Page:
Recession is expected to curtail Americans’ generosity following a record year for charitable donations, but the recent wave of money dedicated to fighting the coronavirus and racial inequality in the U.S. is offering a beacon of hope for nonprofits in 2020.
The Giving USA report, released in June, estimates nearly $450 billion was donated to charities in 2019, a 2.4% uptick from the previous year when adjusted for inflation.
It marked a record year for giving that reflected a booming economy.
Giving amounts by individuals held steady, representing 1.9 percent of total disposable income, and they continue to make up the majority of dollars donated — nearly 70% in 2019. The rest is given by foundations, corporations and estates.
Some wealthy people like Bill Gates may give both individually and through their foundations.
The Ford Foundation announced an effort over the summer to increase its giving by $1 billion through a bond that aims to help keep afloat donations-dependent nonprofits through the uncertainty ahead, including groups addressing both the pandemic and racial injustice.
“Our challenge is not to save any particular organization; it is to save the soul of our democracy itself,” Darren Walker, the foundation’s president, said in a statement.
Though there’s sure to be disruptions in 2020 after the pandemic forced businesses to shut down and sent the economy into its worst recession in decades, donor confidence remains high, said Rick Dunham, chairman of the Giving USA Foundation board.
Dunham said his consulting firm, Dunham+Company, surveyed 630 U.S. donors in April and 80% said they would keep giving, largely because they felt more optimism about the economy recovering quickly compared with the recession a decade ago.
“I just think donors will rally and are rallying, and anecdotally, we’re seeing it with some of the organizations we work with,” Dunham said. “We’re seeing record giving days. We’re seeing a record amount of money given.”
United Way, a nonprofit that relies heavily on middle-class donors, said it has raised $900 million worldwide since mid-March, when many states instituted virus restrictions that disrupted daily life.
The charity is among the largest in the U.S. and has at times seen as much as a tenfold spike in online donations compared with the responses to other disasters in recent history, said Tolli Love, United Way Worldwide’s chief investor relations officer.
Among its signature programs is the 211 referral and information hotline, which has seen a 300% to 400% increase in calls for help ranging from food and rent payments to health care and mental distress.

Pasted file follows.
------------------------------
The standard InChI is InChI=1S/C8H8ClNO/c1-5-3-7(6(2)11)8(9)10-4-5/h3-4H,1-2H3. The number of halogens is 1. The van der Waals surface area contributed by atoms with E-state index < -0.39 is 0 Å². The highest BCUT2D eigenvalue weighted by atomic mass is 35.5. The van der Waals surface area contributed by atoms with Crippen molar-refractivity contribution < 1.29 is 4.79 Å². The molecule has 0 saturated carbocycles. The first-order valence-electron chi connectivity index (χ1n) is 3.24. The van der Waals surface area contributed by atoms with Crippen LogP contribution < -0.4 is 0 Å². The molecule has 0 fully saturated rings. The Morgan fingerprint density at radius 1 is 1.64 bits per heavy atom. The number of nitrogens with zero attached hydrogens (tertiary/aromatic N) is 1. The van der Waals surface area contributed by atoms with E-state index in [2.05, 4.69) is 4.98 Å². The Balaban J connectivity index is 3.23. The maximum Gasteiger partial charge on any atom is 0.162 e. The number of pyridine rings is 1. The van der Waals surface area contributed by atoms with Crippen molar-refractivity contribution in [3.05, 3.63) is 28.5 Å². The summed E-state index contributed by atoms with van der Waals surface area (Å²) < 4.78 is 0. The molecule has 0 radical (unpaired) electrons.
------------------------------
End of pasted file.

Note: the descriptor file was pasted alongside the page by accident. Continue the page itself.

Love said United Way also is developing initiatives to address racial inequity as a part of its coronavirus relief efforts.
“As we try to go back to normal, normal wasn’t so good for everyone prior to the pandemic,” Love said.
The two needs are intertwined given that Black people and Latinx people have been hit hardest by the virus, said Una O. Osili, a professor at Indiana University’s Lilly Family School of Philanthropy and a lead researcher on the Giving USA report.
Like with coronavirus relief, to which Twitter CEO Jack Dorsey pledged $1 billion, individual giving has surged significantly for Black civil rights and grassroots social justice groups since George Floyd’s death, Osili said.
The black man died May 25 after a white Minneapolis police officer pressed a knee into his neck for several minutes, sparking protests around the globe.
But the wave of donations is not without growing pains.
In June GoFundMe said that it’s putting on hold $350,000 worth of donations for a foundation whose name sounds like the Black Lives Matter organization but isn’t related to the group at the heart of the protest movement. The online fundraising platform said it’s working with Black Lives Matter to ensure the money gets to the right cause.
The recent demonstrations have drawn parallels to the civil rights movement in the 1960s, when Giving USA’s trends showed an increase in education-related donations that addressed the era’s social upheaval.
The result of those donations cemented the missions of many Black civil rights groups, including what was then known as the United Negro College Fund, Osili said.
Now, that same push for racial justice is seeing a bolder resurgence, forcing companies not just to write checks but to reconsider their vendors, hiring practices and company culture.
“We’ve seen corporations get involved before, but I think the speed and broad and bold nature of this moment seems very encouraging,” Osili said. “And the question, of course, is for how it will be sustained.”